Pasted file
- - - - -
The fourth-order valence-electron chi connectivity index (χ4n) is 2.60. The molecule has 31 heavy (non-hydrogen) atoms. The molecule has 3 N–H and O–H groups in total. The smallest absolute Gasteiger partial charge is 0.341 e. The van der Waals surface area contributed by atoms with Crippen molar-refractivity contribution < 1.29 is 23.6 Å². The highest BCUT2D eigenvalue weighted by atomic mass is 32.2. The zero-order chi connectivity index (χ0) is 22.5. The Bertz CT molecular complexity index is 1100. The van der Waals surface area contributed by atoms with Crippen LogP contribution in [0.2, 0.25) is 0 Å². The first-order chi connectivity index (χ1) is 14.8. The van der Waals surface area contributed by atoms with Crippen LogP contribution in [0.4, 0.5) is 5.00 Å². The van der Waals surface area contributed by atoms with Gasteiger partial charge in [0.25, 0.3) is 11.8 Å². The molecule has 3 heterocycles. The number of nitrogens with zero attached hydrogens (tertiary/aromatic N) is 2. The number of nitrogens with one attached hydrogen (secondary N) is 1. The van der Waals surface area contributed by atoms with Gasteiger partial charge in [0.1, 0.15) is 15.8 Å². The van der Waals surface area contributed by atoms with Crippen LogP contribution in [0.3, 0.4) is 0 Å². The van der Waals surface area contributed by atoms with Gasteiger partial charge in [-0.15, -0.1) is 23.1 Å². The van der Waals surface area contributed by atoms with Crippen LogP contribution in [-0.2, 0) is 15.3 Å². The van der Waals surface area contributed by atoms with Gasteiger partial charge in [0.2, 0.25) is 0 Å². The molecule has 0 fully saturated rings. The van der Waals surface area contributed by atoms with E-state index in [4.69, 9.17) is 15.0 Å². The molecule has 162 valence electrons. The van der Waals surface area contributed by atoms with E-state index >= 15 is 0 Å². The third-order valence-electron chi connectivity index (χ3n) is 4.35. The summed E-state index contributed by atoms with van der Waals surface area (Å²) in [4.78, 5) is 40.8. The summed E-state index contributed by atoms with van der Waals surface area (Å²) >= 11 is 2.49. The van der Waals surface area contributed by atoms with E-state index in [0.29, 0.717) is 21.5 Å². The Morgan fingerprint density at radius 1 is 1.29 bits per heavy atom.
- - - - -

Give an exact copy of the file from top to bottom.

The fourth-order valence-electron chi connectivity index (χ4n) is 2.60. The molecule has 31 heavy (non-hydrogen) atoms. The molecule has 3 N–H and O–H groups in total. The smallest absolute Gasteiger partial charge is 0.341 e. The van der Waals surface area contributed by atoms with Crippen molar-refractivity contribution < 1.29 is 23.6 Å². The highest BCUT2D eigenvalue weighted by atomic mass is 32.2. The zero-order chi connectivity index (χ0) is 22.5. The Bertz CT molecular complexity index is 1100. The van der Waals surface area contributed by atoms with Crippen LogP contribution in [0.2, 0.25) is 0 Å². The first-order chi connectivity index (χ1) is 14.8. The van der Waals surface area contributed by atoms with Crippen LogP contribution in [0.4, 0.5) is 5.00 Å². The van der Waals surface area contributed by atoms with Gasteiger partial charge in [0.25, 0.3) is 11.8 Å². The molecule has 3 heterocycles. The number of nitrogens with zero attached hydrogens (tertiary/aromatic N) is 2. The number of nitrogens with one attached hydrogen (secondary N) is 1. The van der Waals surface area contributed by atoms with Gasteiger partial charge in [0.1, 0.15) is 15.8 Å². The van der Waals surface area contributed by atoms with Crippen LogP contribution in [0.3, 0.4) is 0 Å². The van der Waals surface area contributed by atoms with Gasteiger partial charge in [-0.15, -0.1) is 23.1 Å². The van der Waals surface area contributed by atoms with Crippen LogP contribution in [-0.2, 0) is 15.3 Å². The van der Waals surface area contributed by atoms with Gasteiger partial charge in [0.2, 0.25) is 0 Å². The molecule has 0 fully saturated rings. The van der Waals surface area contributed by atoms with E-state index in [4.69, 9.17) is 15.0 Å². The molecule has 162 valence electrons. The van der Waals surface area contributed by atoms with E-state index >= 15 is 0 Å². The third-order valence-electron chi connectivity index (χ3n) is 4.35. The summed E-state index contributed by atoms with van der Waals surface area (Å²) in [4.78, 5) is 40.8. The summed E-state index contributed by atoms with van der Waals surface area (Å²) >= 11 is 2.49. The van der Waals surface area contributed by atoms with E-state index in [0.29, 0.717) is 21.5 Å². The Morgan fingerprint density at radius 1 is 1.29 bits per heavy atom.